Pasachoff, Jay M. Hopkins Observatory, Williams College, Williamstown, Massachusetts.
Last reviewed:September 2021
- The composition of the Sun and stars
- Galaxies and the expansion of the universe
- Constituents of the universe
- The Sun as a celestial laboratory
- Astrophysics in non-visible light
- Astrophysics beyond light
- Cosmic rays
- Gravitational waves
- Related Primary Literature
- Additional Reading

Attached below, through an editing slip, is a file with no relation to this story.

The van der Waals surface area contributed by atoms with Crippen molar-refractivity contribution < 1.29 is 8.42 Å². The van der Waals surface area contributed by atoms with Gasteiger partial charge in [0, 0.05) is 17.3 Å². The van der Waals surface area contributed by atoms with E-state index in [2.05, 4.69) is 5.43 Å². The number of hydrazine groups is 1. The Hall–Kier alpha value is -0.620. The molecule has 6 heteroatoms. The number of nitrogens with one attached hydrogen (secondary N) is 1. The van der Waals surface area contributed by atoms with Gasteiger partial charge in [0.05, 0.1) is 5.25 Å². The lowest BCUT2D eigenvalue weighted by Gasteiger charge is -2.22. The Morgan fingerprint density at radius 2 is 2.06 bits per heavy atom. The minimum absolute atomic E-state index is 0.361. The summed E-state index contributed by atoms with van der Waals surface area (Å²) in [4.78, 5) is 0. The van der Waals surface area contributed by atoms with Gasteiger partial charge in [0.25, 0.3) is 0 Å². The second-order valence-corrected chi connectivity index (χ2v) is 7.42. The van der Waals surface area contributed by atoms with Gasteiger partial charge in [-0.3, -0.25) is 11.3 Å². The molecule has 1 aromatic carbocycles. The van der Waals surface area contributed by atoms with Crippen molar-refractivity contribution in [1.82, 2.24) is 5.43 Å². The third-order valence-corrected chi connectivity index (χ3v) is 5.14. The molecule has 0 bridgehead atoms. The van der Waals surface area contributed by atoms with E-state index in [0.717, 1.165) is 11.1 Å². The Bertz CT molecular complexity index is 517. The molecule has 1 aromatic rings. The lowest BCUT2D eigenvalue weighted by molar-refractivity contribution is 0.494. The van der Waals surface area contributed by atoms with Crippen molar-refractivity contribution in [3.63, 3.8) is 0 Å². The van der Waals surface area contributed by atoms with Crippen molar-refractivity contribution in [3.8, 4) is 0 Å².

The study of the stars, galaxies, and other objects outside of the Solar System, with attention to physical causes. Astrophysics developed in the late 19th century, taking over from the mere mapping of positions of objects that had been the traditional form of astronomy. In the late 20th and early 21st century, the terms “astronomy” and “astrophysics” are often used interchangeably, though the latter places more emphasis on the mechanisms driving cosmic phenomena stemming from the bulk behavior of particles according to fundamental interactions. Examples of astrophysical investigations are the study of the physics powering supernovae explosions, as well as the mechanisms producing electromagnetic emissions from the environments of black holes (Fig. 1). See also: Astronomy; Elementary particle; Fundamental interaction; Physics
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